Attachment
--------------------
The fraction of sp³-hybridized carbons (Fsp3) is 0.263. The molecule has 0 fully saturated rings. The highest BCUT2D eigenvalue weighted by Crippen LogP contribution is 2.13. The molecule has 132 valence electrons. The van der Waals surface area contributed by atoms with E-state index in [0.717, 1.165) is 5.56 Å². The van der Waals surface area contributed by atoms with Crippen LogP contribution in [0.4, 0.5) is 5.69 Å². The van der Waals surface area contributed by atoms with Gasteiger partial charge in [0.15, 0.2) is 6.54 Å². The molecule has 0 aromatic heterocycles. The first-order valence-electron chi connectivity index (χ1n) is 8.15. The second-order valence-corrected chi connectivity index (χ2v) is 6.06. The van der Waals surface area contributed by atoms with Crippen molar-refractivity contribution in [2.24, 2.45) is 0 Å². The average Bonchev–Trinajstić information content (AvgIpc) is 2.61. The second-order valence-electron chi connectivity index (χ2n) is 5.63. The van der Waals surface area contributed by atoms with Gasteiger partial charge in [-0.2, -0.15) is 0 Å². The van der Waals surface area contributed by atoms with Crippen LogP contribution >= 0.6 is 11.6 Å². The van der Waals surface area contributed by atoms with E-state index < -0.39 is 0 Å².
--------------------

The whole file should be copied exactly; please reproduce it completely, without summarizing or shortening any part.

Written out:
The fraction of sp³-hybridized carbons (Fsp3) is 0.263. The molecule has 0 fully saturated rings. The highest BCUT2D eigenvalue weighted by Crippen LogP contribution is 2.13. The molecule has 132 valence electrons. The van der Waals surface area contributed by atoms with E-state index in [0.717, 1.165) is 5.56 Å². The van der Waals surface area contributed by atoms with Crippen LogP contribution in [0.4, 0.5) is 5.69 Å². The van der Waals surface area contributed by atoms with Gasteiger partial charge in [0.15, 0.2) is 6.54 Å². The molecule has 0 aromatic heterocycles. The first-order valence-electron chi connectivity index (χ1n) is 8.15. The second-order valence-corrected chi connectivity index (χ2v) is 6.06. The van der Waals surface area contributed by atoms with Crippen molar-refractivity contribution in [2.24, 2.45) is 0 Å². The average Bonchev–Trinajstić information content (AvgIpc) is 2.61. The second-order valence-electron chi connectivity index (χ2n) is 5.63. The van der Waals surface area contributed by atoms with Gasteiger partial charge in [-0.2, -0.15) is 0 Å². The van der Waals surface area contributed by atoms with Crippen LogP contribution >= 0.6 is 11.6 Å². The van der Waals surface area contributed by atoms with E-state index < -0.39 is 0 Å².